CARY NEWS Sept 8, 2015

GO COLTS!

After much support and input from everyone I am proud to share our Mission, Vision and Values for Cary Middle School. As we work to make these statements and values a reality please remember that in order for these values to become part of our school culture we must strive to use them consistently. These words and statements should be part of your common language with students every day. In addition, we as leaders must exemplify these values as well. Thank you for all your hard work and collaboration to create these. As it says in our Motto, let’s continue to work as ONE and give 100%!

Big image

Our Priorities

Big image
Big image
Big image

Reminders for this week:

  • SLO/PDP Due Oct 1st! DRAFT must be submitted before then for approval
  • 7th Period - Have your students put chairs on the desk. This helps the cleaning crew at night
  • Upload lesson plans by Monday of each week on Google - See CIC for help!
  • Do not put students out in the hallway. You may talk with a student at the doorway, but do not banish students to the hall during class.
  • Check you mailbox in the front office every day
  • Check your email before, during lunch, and after school to ensure you are aware of any important information.
  • We have a late bus for tutoring purposes starting this week! Please see your appraiser if you wish to begin tutoring.

Good READ - How to Engage Middle-School Students

“What is active learning and what does it look like in the classroom?” asks Susan Edwards (Georgia Regents University) in this Middle School Journal article. Some key ingredients:
  • Students are intellectually involved in learning through problem-solving activities, creating multimedia presentations, synthesizing research for presentations or papers, inquiry activities, and concept maps.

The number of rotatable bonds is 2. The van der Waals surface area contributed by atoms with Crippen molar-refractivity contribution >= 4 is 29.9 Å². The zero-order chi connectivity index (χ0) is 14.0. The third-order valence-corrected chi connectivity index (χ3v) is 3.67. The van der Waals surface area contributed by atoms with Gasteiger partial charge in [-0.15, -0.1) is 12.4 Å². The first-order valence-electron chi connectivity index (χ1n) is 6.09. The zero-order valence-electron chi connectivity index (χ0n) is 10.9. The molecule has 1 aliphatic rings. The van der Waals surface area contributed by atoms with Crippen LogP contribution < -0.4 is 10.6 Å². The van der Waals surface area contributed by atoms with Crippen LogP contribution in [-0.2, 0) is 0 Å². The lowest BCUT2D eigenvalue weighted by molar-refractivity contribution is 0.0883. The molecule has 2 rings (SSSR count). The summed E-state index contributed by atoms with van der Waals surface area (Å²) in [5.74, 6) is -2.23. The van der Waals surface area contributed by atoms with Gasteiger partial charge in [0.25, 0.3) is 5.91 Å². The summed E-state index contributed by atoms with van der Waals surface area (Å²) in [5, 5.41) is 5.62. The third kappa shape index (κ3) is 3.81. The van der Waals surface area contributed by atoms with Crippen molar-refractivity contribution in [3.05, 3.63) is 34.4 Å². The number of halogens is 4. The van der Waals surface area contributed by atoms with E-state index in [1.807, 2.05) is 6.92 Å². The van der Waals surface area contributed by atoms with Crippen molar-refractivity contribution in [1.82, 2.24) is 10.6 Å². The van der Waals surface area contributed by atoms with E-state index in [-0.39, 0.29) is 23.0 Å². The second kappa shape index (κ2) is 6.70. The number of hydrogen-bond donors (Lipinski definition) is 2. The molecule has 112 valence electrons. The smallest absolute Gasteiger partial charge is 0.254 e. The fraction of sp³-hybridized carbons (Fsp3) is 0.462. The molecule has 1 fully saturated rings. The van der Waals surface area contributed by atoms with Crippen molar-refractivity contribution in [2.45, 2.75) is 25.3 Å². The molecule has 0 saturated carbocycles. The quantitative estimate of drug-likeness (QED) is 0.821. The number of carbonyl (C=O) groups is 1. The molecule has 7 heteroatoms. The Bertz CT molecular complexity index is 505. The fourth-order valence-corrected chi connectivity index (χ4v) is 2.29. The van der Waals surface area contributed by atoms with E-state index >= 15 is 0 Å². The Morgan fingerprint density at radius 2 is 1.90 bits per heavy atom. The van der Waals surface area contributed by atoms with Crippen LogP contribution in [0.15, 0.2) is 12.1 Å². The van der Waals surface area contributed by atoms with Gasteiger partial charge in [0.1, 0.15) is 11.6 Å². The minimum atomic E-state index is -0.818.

• They are socially engaged through whole-group discussions, small-group discussions, and small-group projects.

  • They are physically engaged through hands-on projects, manipulatives, games, building models, and lab experiments.

  • They aren’t overly reliant on the teacher

  • They reflect on ideas and how they are using those ideas.

  • They regularly assess their own understanding of subject matter and skills.

“The goal is not activity for activity’s sake or to make the lesson fun,” says Edwards. “It is not achieved by simply incorporating some games or fun activities into a lesson plan. Clearly, every activity in a lesson should lead to purposeful learning of the lesson objectives and the standard to be met.”


Edwards goes on to compare three lessons taught in a traditional, passive mode and then in an active mode:

Students work in small groups to create their own video with sentences using verbals.

Eighth-grade social studies: Key issues leading to the Civil War – Traditional mode:

  • The teacher lectures using PowerPoint.

  • Students take guided notes.

  • Students read a section in the textbook.

  • Students answer questions at the end of the section.

Same content, active mode:

  • The class plays a quiz bowl game using buzzers. Everyone rotates through two teams of five facing each other. The teacher asks questions involving understanding, applying, and analyzing and calls on the student who buzzes first.

  • The teacher requires students to explain their answers and probes with follow-ups: Expand on your definition of campaign. Use the word battle in your definition. This is where I need you to think and make connections.

  • The teacher interrupts the game several times with two activities: Heads-Down Quick Poll (a quick self-assessment) and repeating the correct answer three times.

  • Students work with partners on projects in which they create newsletters with articles and illustrations.

  • Students get a homework “Brag Sheet” assignment: they must explain to parents what they know about a list of topics (parents receive the answer sheet from the teacher and must sign off that their children knew the material).

“Active Learning in the Middle Grades” by Susan Edwards in Middle School Journal, May 2015 (Vol. 46, #5, p. 26-32), www.amle.org; Edwards can be reached at sedwar12@gru.edu.

Back to page one

Big image